February 27, 2014

Achieving Total Consciousness With Harold Ramis and BACK TO SCHOOL

"Whoever did write this doesn't know the first thing about Kurt Vonnegut."
I am strongly considering getting a Ghostbusters tattoo.

Harold Ramis had a profound influence upon my comedic tastes that I almost don't know where to begin.  Most people remember him as uber-nerd Egon Spengler from Ivan Reitman's immortal classic Ghostbusters, and that's with good reason.  It's an absolute monster of a film that, against all odds, is exactly as funny today as it was in 1984.  In fact, I'd argue that the movie only gets funnier with time, aging like really good bourbon.  It's my absolute favorite movie of all time.  I wish I could say that I was a child of enlightened comedy tastes, but in truth I was first introduced to Peter, Ray, Egon, Winston and Slimer not by Ivan Reitman's film, but instead by the Saturday morning cartoon.  What can I say, I was their target demographic.

Quick digression: The Ghostbusters cartoon was actually titled The Real Ghostbusters because Filmation also launched an animated show at the same time called Ghostbusters with a similar premise centered on two guys named Kong and Spencer and their intelligent gorilla named Tracy.  It's one of those things that I vaguely remembered from my childhood but was half-convinced that I had imagined.  This shit really happened:

Even more amazingly, this was all based on live action show from 1975 starring Larry Storch!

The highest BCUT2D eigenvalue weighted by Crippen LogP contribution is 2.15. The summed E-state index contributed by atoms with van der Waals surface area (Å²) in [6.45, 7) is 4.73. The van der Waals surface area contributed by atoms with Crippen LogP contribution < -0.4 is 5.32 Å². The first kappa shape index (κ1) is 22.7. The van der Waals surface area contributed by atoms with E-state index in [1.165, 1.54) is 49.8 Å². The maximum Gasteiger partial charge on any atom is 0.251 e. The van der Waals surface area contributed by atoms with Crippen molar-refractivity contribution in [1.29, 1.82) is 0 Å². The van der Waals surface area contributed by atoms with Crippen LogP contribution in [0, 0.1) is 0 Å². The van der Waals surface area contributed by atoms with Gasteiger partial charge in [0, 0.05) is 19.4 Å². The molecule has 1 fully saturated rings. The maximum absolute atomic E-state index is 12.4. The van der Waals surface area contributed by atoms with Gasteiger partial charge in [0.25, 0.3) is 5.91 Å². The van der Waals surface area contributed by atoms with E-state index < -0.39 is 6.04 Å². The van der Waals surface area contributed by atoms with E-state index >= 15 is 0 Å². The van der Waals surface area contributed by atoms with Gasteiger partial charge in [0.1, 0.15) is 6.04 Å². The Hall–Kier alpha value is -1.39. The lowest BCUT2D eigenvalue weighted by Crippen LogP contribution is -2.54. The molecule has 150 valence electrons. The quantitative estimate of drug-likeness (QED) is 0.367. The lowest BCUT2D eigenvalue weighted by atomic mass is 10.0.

This is why YouTube was invented.

Anyway, Ramis's contributions to the comedy landscape don't end with proton packs and PKE meters.  The guy was an absolute titan.  He wrote not only Ghostbusters, but Animal House, Meatballs and Stripes.  He also wrote and directed Caddyshack, National Lampoon's Vacation and Groundhog Day.


Ramis had been seriously ill for quite some time, but his death seems to have caught the world completely off guard.  The outpouring of Ramis-love online the last few days has been really incredible.  NYFD's Hook & Ladder Co. 8, a.k.a. the firehouse where Ghostbusters was filmed, dug out the sign from Ghostbusters 2 and hung it outside the station where fans have been leaving flowers, pictures and, fantastically enough, Twinkies.  Even President Obama issued a statement praising the departed Chicago native, including his hope that Ramis has achieved "total consciousness."

I really wanted to watch a Ramis film the night he passed, but I had very few options in terms of quality flicks that I'd never seen before.  I flirted with the idea of Multiplicity, mostly because I love me some funny Michael Keaton, but instead I went with Back To School starring Rodney Dangerfield.  It felt like a better representation of the slobs vs. snobs mentality that was Ramis's signature and it absolutely did not disappoint.  In fact, I think it just might be Dangerfield's strongest and most layered performance.  Plus it's got a young Robert Downey Jr. with punk rock hair and an ascot.  So it's got that goin' for it.

This seemed like a good opportunity for one last live-tweet before I hit my deadline, although I didn't realize until halfway through that I had been accidentally tweeting from my personal Twitter account.  Ah well.  Enjoy.

The day Murray goes, I'm totally gonna lose it.

Title: Back To School
Director: Alan Metter
Starring: Rodney Dangerfield, Sally Kellerman, Burt Young, Keith Gordon, Robert Downey Jr, Paxton Whitehead, Terry Farrell, M. Emmet Walsh, William Zabka, Ned Beatty, Sam Kinison, Robert Picardo
Year Of Release: 1986
Viewing Method: DVD

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